Establishing an accurate diagnosis is crucial for patients with disorders of consciousness (DoC) following a severe brain injury. The Coma Recovery Scale-Revised (CRS-R) is the recommended behavioral scale for assessing the level of consciousness among these patients, but its long administration duration is a major hurdle in clinical settings. The Simplified Evaluation of CONsciousness Disorders (SECONDs) is a shorter scale that was developed to tackle this issue. It consists of six mandatory items, observation, command-following, visual pursuit, visual fixation, oriented behaviors, and arousal, and two conditional items, communication and localization to pain. The score ranges between 0 and 8 and corresponds to a specific diagnosis (i.e., coma, unresponsive wakefulness syndrome, minimally conscious state minus/plus, or emergence from the minimally conscious state). A first validation study on patients with prolonged DoC showed high concurrent validity and intra- and inter-rater reliability. The SECONDs requires less training than the CRS-R and its administration lasts about 7 minutes (interquartile range: 5-9 minutes). An additional index score allows the more precise tracking of a patient’s behavioral fluctuation or evolution over time. The SECONDs is therefore a fast and valid tool for assessing the level of consciousness in patients with severe brain injury. It can easily be used by healthcare staff and implemented in time-constrained clinical settings, such as intensive care units, to help decrease misdiagnosis rates and to optimize treatment decisions. These administration guidelines provide detailed instructions for administering the SECONDs in a standardized and reproducible manner, which is an essential requirement for achieving a reliable diagnosis. [less ▲]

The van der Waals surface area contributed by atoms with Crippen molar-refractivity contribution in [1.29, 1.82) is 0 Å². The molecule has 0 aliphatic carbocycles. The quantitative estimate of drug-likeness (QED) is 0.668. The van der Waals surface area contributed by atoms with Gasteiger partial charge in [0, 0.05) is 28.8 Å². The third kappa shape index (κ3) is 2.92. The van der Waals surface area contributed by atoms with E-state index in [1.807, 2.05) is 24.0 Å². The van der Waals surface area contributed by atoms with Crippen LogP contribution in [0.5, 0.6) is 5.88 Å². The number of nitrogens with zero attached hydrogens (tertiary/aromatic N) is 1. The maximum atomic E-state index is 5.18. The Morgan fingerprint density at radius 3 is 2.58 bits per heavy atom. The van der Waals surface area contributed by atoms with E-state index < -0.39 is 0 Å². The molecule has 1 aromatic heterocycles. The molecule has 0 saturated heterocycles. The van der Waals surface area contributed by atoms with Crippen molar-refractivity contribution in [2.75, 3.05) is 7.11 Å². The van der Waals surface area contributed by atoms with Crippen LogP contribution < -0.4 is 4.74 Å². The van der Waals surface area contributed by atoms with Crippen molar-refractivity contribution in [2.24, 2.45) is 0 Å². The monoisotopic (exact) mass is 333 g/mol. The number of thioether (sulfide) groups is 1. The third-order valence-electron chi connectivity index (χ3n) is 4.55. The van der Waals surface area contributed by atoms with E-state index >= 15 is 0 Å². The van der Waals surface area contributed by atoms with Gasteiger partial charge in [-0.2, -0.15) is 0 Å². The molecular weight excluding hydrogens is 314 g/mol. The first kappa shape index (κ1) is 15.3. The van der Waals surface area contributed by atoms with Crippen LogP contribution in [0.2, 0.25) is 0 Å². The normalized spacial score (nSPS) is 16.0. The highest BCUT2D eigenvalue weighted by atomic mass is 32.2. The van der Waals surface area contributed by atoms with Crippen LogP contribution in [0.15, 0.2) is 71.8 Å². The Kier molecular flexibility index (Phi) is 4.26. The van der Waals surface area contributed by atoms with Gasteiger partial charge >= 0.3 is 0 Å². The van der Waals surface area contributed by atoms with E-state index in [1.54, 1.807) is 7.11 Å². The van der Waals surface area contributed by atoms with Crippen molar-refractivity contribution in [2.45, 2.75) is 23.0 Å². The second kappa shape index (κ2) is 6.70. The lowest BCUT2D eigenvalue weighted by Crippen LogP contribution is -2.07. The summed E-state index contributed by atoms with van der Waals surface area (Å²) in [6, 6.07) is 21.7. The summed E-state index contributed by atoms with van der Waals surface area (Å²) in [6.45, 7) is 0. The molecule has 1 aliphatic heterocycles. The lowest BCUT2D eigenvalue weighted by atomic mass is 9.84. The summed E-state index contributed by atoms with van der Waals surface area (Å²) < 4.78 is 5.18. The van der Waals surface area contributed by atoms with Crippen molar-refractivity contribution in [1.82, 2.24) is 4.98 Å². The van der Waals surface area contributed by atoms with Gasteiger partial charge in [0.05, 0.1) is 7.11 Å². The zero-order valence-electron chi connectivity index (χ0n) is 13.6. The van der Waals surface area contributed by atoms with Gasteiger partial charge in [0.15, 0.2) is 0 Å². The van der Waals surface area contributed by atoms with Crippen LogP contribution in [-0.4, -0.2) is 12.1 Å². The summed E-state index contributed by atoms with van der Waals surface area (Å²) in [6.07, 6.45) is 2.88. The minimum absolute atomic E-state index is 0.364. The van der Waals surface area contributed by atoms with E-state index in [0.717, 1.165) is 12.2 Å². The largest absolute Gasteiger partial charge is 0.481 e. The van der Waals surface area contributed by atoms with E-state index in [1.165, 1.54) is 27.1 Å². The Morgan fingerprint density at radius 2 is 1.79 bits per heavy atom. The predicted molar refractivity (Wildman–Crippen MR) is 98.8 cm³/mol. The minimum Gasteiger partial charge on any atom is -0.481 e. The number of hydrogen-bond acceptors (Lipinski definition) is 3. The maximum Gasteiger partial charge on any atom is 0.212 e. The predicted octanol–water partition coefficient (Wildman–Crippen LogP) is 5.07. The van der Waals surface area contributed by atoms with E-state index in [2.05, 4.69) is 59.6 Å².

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See detailThe Use of Psychedelics in the Treatment of Disorders of Consciousness